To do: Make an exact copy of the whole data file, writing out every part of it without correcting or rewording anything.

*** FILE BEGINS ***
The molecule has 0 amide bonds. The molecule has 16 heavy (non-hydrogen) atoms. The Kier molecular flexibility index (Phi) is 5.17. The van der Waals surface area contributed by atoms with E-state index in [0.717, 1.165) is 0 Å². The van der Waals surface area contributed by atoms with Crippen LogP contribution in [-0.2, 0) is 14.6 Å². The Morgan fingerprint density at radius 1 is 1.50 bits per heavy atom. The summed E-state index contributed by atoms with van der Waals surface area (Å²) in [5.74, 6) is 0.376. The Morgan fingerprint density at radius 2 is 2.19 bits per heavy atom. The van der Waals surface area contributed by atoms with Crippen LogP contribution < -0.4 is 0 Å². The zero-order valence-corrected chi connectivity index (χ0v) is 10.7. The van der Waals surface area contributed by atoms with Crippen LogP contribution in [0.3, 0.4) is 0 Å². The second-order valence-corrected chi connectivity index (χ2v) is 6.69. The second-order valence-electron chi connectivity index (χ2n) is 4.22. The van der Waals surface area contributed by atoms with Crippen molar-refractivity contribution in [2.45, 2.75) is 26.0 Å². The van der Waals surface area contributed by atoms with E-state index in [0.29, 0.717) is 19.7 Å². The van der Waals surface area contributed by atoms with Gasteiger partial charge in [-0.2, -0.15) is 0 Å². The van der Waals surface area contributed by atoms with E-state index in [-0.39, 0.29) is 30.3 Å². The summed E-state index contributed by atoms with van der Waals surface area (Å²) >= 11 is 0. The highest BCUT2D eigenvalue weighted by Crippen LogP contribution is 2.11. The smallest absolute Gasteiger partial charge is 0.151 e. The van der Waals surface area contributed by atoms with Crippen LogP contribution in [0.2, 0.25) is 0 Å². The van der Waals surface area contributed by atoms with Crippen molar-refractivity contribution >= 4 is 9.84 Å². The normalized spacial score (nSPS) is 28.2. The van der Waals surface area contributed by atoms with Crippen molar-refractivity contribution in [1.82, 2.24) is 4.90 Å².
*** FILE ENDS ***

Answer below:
The molecule has 0 amide bonds. The molecule has 16 heavy (non-hydrogen) atoms. The Kier molecular flexibility index (Phi) is 5.17. The van der Waals surface area contributed by atoms with E-state index in [0.717, 1.165) is 0 Å². The van der Waals surface area contributed by atoms with Crippen LogP contribution in [-0.2, 0) is 14.6 Å². The Morgan fingerprint density at radius 1 is 1.50 bits per heavy atom. The summed E-state index contributed by atoms with van der Waals surface area (Å²) in [5.74, 6) is 0.376. The Morgan fingerprint density at radius 2 is 2.19 bits per heavy atom. The van der Waals surface area contributed by atoms with Crippen LogP contribution < -0.4 is 0 Å². The zero-order valence-corrected chi connectivity index (χ0v) is 10.7. The van der Waals surface area contributed by atoms with Crippen LogP contribution in [0.3, 0.4) is 0 Å². The second-order valence-corrected chi connectivity index (χ2v) is 6.69. The second-order valence-electron chi connectivity index (χ2n) is 4.22. The van der Waals surface area contributed by atoms with Crippen molar-refractivity contribution in [2.45, 2.75) is 26.0 Å². The van der Waals surface area contributed by atoms with E-state index in [0.29, 0.717) is 19.7 Å². The van der Waals surface area contributed by atoms with Gasteiger partial charge in [-0.2, -0.15) is 0 Å². The van der Waals surface area contributed by atoms with E-state index in [-0.39, 0.29) is 30.3 Å². The summed E-state index contributed by atoms with van der Waals surface area (Å²) >= 11 is 0. The highest BCUT2D eigenvalue weighted by Crippen LogP contribution is 2.11. The smallest absolute Gasteiger partial charge is 0.151 e. The van der Waals surface area contributed by atoms with Crippen LogP contribution in [0.2, 0.25) is 0 Å². The van der Waals surface area contributed by atoms with Crippen molar-refractivity contribution >= 4 is 9.84 Å². The normalized spacial score (nSPS) is 28.2. The van der Waals surface area contributed by atoms with Crippen molar-refractivity contribution in [1.82, 2.24) is 4.90 Å².